New Internationalist


January 2010

Based on the novel Push by Sapphire, directed by Lee Daniels

Claireece Precious Jones is a 15-year-old African-American with a child by her father, who lives elsewhere, and another by him on the way. Her mother doesn’t work, mostly only watches TV, bullies her, beats her, and throws back in her face the meals she cooks. School is unruly, and Precious is impassive, silent, friendless and illiterate.

It’s a grim life, to say the least, and Precious escapes with fantasies of herself as a singing star in glittery videos. But she is observant, smart at maths, and not easily cowed. When her school tutor learns that Precious is pregnant again, she offers her a place in an alternative school. Precious doesn’t know what ‘alternative’ means, but her life changes.

The film is big on the personal empowerment dynamic. Oprah Winfrey co-produced it, and Mariah Carey ‘stars’ in it. So you may be cynical, but this is not formulaic Hollywood stuff, and doesn’t have a conventional happy ending. It’s a film with real pain and horror, which, with its credible and hard-won shift, is profoundly moving.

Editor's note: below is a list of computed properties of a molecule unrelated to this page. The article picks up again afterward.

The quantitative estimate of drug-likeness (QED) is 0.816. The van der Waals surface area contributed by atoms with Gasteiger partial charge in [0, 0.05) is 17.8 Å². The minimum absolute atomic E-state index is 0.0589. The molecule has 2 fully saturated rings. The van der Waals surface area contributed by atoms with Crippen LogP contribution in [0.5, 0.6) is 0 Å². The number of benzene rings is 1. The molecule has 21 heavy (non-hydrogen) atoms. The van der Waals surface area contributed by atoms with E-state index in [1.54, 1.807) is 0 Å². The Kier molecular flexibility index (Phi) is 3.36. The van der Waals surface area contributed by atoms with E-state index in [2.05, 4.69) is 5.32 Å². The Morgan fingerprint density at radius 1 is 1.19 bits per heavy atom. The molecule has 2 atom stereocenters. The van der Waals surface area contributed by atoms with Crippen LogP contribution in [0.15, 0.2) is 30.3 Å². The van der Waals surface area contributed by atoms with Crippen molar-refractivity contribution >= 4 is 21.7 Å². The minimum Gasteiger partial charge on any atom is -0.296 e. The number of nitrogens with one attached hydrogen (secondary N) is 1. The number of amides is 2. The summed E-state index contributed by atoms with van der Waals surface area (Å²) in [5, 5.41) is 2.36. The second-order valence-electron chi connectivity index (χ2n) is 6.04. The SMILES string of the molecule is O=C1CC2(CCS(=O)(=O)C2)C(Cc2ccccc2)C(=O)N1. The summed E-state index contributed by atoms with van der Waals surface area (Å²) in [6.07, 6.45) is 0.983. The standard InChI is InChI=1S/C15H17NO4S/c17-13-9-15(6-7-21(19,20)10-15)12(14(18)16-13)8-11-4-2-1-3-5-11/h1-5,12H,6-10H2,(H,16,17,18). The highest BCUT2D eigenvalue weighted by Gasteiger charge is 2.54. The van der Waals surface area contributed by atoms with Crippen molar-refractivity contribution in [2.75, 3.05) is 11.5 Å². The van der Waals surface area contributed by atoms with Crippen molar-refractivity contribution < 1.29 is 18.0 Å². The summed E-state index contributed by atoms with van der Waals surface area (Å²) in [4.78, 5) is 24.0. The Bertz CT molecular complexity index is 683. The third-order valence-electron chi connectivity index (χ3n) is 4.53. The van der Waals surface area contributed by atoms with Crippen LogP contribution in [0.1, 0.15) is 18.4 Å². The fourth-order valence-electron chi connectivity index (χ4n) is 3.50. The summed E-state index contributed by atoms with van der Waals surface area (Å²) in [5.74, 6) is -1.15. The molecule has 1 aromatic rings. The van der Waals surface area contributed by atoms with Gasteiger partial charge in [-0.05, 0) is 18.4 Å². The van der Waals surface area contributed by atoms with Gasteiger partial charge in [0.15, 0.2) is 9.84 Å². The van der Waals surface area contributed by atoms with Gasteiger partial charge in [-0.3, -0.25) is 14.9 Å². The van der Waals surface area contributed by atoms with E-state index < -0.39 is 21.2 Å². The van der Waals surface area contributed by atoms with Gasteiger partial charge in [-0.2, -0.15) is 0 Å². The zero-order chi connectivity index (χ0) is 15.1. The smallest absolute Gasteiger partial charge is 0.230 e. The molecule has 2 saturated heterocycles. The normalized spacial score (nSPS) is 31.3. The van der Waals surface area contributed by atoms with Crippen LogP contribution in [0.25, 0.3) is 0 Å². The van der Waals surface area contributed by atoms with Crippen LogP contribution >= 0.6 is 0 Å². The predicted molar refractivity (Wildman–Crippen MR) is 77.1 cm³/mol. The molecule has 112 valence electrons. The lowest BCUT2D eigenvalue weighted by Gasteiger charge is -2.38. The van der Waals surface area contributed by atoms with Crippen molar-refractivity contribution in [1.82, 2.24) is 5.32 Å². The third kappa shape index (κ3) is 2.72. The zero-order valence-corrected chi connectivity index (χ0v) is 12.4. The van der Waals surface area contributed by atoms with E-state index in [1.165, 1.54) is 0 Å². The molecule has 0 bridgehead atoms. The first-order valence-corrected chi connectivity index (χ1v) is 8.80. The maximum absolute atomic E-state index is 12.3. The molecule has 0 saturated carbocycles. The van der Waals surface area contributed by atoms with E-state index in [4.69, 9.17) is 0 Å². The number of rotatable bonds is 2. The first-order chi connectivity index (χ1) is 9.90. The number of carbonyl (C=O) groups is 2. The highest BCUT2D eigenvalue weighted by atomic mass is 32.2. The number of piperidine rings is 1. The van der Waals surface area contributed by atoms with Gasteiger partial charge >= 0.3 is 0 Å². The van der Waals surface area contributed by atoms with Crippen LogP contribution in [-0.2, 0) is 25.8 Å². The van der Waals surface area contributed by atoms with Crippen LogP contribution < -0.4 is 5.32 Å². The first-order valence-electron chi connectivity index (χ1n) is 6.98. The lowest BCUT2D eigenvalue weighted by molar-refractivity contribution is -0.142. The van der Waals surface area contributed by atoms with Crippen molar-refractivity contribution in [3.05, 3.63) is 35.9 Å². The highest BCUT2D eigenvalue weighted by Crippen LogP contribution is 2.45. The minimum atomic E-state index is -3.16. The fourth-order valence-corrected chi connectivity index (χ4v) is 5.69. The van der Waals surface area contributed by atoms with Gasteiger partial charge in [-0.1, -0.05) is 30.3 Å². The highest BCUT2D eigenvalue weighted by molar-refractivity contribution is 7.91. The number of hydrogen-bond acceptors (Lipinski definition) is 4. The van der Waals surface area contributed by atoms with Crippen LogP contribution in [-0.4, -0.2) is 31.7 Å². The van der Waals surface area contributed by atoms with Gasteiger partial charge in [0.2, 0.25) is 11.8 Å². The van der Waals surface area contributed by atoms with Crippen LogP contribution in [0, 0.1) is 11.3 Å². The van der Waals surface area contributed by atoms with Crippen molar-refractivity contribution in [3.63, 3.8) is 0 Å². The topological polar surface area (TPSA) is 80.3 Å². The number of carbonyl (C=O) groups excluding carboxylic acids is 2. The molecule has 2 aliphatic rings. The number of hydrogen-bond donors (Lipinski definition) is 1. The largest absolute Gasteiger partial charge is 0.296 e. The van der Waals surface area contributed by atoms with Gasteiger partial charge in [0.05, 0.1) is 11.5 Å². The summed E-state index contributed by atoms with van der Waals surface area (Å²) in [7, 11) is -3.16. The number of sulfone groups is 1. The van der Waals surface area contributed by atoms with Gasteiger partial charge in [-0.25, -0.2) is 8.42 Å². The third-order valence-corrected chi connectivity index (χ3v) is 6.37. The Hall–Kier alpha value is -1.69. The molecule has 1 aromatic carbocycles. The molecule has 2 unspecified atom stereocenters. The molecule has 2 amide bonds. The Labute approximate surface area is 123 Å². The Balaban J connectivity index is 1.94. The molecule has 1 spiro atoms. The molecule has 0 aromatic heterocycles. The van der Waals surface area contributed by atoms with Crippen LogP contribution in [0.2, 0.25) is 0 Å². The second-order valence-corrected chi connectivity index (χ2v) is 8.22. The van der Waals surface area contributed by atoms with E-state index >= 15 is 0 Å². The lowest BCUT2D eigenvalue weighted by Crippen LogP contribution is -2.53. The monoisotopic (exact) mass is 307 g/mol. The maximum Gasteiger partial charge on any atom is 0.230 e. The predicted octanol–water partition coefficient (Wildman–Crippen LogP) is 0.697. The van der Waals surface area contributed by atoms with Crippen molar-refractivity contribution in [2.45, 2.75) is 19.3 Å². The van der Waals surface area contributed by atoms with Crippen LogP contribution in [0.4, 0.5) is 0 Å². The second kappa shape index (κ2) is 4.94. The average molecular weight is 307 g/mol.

Precious, in a small class of six outcast schoolgirls, the others all pretty sussed and sassy, with a highly committed teacher, and with prods from a social worker – the very convincing, glitterless Carey – slowly opens up. It’s no easy thing, as Precious makes clear: ‘The other day I cried. But you know what? Fuck that day.’

Brilliant on the personal dynamic, less so with the social, this is as real as mainstream features ever get.


This column was published in the January 2010 issue of New Internationalist. To read more, buy this issue or subscribe.

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This article was originally published in issue 429

New Internationalist Magazine issue 429
Issue 429

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